MIAMI (Associated Press) – The United States said Tuesday it has provided critical emergency humanitarian aid to the people of Cuba to recover from the devastation caused by Hurricane Ian, an unusual but unprecedented move after years of bilateral tensions.
A senior administration official, who asked not to be identified following government policies, said the aid includes $2 million in allocations and supplies that will be delivered through independent, experienced NGOs already working on the island directly with affected residents.
“We are responding to a disaster by working with our international humanitarian partners to provide the necessary assistance directly to those who need it most,” she said in a phone interview with The Associated Press ahead of the official announcement. “We stand with the Cuban people and will continue to look for ways to improve their political and economic well-being.”
Emergency assistance will be provided through “trusted international partners,” such as the Red Cross, via the United States Agency for International Development, or the United States Agency for International Development.
The announcement comes after Ian Island hit the western part of the island in late September, causing severe damage to its power grid. The hurricane knocked out power in large swathes of Cuba, sparking exasperation on the Caribbean island, especially in rural areas where blackouts are the worst.
Cuba had already faced a deep energy crisis and economic turmoil before Ian, especially after a fire in August destroyed an oil deposit 60 miles (97 km) from Havana that was a major source of energy.
The protests sparked by the blackout are the largest since mass demonstrations in 2021 that were sparked by similar problems. The detention of protesters by Cuban authorities has led to human rights complaints by international monitors, including the United States.
While relations between the two countries have long been strained, Cuban Foreign Minister Bruno Rodriguez expressed his gratitude for the Biden administration’s offer immediately after the announcement, and confirmed that it would come through the International Federation of Red Cross and Red Crescent Societies.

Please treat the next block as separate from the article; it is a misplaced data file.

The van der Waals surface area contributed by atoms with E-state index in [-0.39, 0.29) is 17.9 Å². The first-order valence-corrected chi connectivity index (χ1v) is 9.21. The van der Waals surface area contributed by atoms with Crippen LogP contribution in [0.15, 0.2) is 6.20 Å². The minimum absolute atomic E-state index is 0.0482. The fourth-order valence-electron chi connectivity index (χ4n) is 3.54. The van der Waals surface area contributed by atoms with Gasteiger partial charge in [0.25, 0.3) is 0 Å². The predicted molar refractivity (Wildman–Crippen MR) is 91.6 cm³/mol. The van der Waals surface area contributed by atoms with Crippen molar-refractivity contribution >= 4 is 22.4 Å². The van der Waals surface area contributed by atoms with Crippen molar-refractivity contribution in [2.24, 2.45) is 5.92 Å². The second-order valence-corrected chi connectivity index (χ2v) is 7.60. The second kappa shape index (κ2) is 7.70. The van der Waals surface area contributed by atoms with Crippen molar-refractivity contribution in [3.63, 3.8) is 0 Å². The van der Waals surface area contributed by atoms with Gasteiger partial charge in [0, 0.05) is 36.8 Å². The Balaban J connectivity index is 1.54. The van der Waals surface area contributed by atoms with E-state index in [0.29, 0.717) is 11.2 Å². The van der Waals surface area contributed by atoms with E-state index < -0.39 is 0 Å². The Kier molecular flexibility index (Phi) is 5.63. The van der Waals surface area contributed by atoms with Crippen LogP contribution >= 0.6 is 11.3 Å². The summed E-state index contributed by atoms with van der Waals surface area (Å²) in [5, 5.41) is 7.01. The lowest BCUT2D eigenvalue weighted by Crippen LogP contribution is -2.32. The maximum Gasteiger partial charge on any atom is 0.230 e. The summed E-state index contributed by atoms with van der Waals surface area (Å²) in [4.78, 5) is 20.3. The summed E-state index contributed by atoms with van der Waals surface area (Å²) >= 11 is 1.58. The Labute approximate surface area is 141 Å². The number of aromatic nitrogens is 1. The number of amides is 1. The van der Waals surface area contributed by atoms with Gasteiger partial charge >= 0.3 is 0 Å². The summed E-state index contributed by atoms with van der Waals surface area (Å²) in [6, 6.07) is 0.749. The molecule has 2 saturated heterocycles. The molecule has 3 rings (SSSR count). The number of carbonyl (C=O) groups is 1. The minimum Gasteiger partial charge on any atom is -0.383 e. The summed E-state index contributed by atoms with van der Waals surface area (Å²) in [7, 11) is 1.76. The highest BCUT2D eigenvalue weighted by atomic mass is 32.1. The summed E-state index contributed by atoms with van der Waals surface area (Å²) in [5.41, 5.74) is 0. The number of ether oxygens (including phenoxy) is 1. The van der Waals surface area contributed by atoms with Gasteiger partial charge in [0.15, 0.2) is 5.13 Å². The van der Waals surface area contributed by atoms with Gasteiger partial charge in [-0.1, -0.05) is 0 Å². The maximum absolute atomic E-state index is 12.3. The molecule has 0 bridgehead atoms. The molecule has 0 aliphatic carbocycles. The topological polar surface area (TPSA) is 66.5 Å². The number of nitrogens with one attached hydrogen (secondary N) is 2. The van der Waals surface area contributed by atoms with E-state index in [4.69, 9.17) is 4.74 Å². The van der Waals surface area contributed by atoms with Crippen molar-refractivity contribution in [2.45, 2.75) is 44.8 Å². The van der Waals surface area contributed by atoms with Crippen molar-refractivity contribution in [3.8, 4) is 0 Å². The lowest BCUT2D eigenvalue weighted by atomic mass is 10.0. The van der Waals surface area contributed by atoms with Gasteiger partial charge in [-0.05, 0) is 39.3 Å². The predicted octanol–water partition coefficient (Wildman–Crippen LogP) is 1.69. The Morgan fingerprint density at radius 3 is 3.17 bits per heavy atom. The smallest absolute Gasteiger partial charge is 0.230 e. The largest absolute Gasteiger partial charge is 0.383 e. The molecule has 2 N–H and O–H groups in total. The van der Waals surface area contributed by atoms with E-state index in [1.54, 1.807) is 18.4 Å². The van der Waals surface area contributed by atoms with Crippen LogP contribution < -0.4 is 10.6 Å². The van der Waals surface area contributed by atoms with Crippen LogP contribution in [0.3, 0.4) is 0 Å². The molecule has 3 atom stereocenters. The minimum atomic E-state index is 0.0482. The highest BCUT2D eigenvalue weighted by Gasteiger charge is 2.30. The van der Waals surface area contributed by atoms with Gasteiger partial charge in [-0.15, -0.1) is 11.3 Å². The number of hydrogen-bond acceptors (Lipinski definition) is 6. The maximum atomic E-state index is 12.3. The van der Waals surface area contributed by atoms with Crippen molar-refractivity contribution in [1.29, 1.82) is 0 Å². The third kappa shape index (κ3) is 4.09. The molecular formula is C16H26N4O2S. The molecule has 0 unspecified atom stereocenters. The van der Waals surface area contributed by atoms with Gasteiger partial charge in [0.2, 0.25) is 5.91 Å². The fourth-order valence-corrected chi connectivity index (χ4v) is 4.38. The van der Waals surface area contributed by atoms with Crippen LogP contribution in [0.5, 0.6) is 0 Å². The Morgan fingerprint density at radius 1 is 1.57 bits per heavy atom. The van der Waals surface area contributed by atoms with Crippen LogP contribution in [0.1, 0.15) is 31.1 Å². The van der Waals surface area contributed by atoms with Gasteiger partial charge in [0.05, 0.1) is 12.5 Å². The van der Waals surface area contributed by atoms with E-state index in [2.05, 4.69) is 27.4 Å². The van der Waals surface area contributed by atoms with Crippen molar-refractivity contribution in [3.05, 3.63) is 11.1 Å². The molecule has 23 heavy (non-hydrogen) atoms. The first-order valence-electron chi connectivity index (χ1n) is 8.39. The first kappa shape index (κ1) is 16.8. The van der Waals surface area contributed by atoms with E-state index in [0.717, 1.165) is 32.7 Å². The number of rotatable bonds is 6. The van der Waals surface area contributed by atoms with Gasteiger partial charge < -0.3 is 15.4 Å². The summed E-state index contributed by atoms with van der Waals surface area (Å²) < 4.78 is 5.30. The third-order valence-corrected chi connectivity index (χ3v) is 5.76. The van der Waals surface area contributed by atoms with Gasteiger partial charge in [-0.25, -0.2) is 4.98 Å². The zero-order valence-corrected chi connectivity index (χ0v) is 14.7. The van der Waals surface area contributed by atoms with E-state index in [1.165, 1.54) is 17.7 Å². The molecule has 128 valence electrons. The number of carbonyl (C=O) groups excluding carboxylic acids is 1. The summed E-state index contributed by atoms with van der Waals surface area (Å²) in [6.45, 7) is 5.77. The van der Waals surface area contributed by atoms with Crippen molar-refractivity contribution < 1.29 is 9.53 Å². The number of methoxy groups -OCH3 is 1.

Rodriguez said on his Twitter account that the assistance will contribute to recovery efforts and support those affected by Hurricane Ian.
After the storm, US officials spoke with island authorities to find out their needs and how they could help, the official said in an interview with The Associated Press. She said the aid, however, would not go to the Cuban government, but directly to the population. She said the administration learned through the conversations that the biggest needs were to restore shelter and food.
On some occasions, the Cuban authorities have accused the United States of agreeing to aid NGOs that serve as cover for Cuban dissidents in Florida, who have claimed to have appropriated funds.
This is not the first time that the US government has provided humanitarian aid to Cuba in the wake of natural disasters. I did so in 2008, in the aftermath of Hurricane Gustav. and from 2004 to 2006 in the aftermath of hurricanes Charlie, Dennis, and Wilma.
The current step represents a small step in thawing the icy relations between the two countries.
For more than six decades, the United States has imposed various levels of embargo on Cuba. During the Obama administration, these restrictions were relaxed but returned to full effect under the Trump administration. While President Joe Biden has made efforts to ease some measures — such as travel and transfers to bring families closer — he has left many restrictions imposed under Trump, which have greatly affected the Cuban economy. The administration also announced that it would resume visa services after the embassy was previously closed following a series of health incidents.
The full ban can only be lifted with permission from the US Congress, and the official said the assistance would be in line with US laws and regulations.
The official said the United States would continue to demand the release of political prisoners and respect for human rights on the island.
Associated Press reporters Megan Janetsky and Andrea Rodriguez contributed from Havana.